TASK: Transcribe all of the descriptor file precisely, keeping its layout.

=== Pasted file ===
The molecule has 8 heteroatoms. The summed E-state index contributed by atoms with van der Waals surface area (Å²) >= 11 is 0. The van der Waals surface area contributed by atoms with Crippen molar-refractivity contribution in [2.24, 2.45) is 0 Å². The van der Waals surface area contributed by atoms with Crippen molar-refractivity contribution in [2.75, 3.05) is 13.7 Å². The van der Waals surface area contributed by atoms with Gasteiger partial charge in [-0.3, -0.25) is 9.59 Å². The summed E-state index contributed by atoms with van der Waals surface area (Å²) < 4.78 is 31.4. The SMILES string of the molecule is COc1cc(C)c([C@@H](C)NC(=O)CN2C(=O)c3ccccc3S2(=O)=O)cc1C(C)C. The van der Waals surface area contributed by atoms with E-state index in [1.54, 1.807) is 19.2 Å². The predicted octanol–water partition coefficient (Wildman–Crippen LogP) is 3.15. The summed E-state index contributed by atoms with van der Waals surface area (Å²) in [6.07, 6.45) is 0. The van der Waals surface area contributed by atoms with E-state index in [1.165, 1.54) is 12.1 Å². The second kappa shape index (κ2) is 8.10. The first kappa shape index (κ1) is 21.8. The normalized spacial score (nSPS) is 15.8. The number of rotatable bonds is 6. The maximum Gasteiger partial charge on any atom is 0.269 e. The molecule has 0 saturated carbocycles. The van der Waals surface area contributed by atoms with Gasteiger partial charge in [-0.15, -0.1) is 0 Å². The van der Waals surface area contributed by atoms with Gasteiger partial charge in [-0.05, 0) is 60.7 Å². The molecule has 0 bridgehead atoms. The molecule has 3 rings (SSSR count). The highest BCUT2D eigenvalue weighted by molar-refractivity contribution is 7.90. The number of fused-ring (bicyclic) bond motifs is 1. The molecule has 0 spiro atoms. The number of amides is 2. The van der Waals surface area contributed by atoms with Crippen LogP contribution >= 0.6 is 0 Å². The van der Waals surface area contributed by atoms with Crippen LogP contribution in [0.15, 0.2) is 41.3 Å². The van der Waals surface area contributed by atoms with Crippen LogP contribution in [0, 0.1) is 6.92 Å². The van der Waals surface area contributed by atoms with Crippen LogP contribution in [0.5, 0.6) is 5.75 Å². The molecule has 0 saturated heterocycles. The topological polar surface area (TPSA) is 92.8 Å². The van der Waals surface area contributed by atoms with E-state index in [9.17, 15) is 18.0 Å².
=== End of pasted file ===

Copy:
The molecule has 8 heteroatoms. The summed E-state index contributed by atoms with van der Waals surface area (Å²) >= 11 is 0. The van der Waals surface area contributed by atoms with Crippen molar-refractivity contribution in [2.24, 2.45) is 0 Å². The van der Waals surface area contributed by atoms with Crippen molar-refractivity contribution in [2.75, 3.05) is 13.7 Å². The van der Waals surface area contributed by atoms with Gasteiger partial charge in [-0.3, -0.25) is 9.59 Å². The summed E-state index contributed by atoms with van der Waals surface area (Å²) < 4.78 is 31.4. The SMILES string of the molecule is COc1cc(C)c([C@@H](C)NC(=O)CN2C(=O)c3ccccc3S2(=O)=O)cc1C(C)C. The van der Waals surface area contributed by atoms with E-state index in [1.54, 1.807) is 19.2 Å². The predicted octanol–water partition coefficient (Wildman–Crippen LogP) is 3.15. The summed E-state index contributed by atoms with van der Waals surface area (Å²) in [6.07, 6.45) is 0. The van der Waals surface area contributed by atoms with E-state index in [1.165, 1.54) is 12.1 Å². The second kappa shape index (κ2) is 8.10. The first kappa shape index (κ1) is 21.8. The normalized spacial score (nSPS) is 15.8. The number of rotatable bonds is 6. The maximum Gasteiger partial charge on any atom is 0.269 e. The molecule has 0 saturated carbocycles. The van der Waals surface area contributed by atoms with Gasteiger partial charge in [-0.15, -0.1) is 0 Å². The van der Waals surface area contributed by atoms with Gasteiger partial charge in [-0.05, 0) is 60.7 Å². The molecule has 0 bridgehead atoms. The molecule has 3 rings (SSSR count). The highest BCUT2D eigenvalue weighted by molar-refractivity contribution is 7.90. The number of fused-ring (bicyclic) bond motifs is 1. The molecule has 0 spiro atoms. The number of amides is 2. The van der Waals surface area contributed by atoms with Crippen LogP contribution >= 0.6 is 0 Å². The van der Waals surface area contributed by atoms with Crippen LogP contribution in [0.15, 0.2) is 41.3 Å². The van der Waals surface area contributed by atoms with Crippen LogP contribution in [0, 0.1) is 6.92 Å². The van der Waals surface area contributed by atoms with Crippen LogP contribution in [0.5, 0.6) is 5.75 Å². The molecule has 0 saturated heterocycles. The topological polar surface area (TPSA) is 92.8 Å². The van der Waals surface area contributed by atoms with E-state index in [9.17, 15) is 18.0 Å².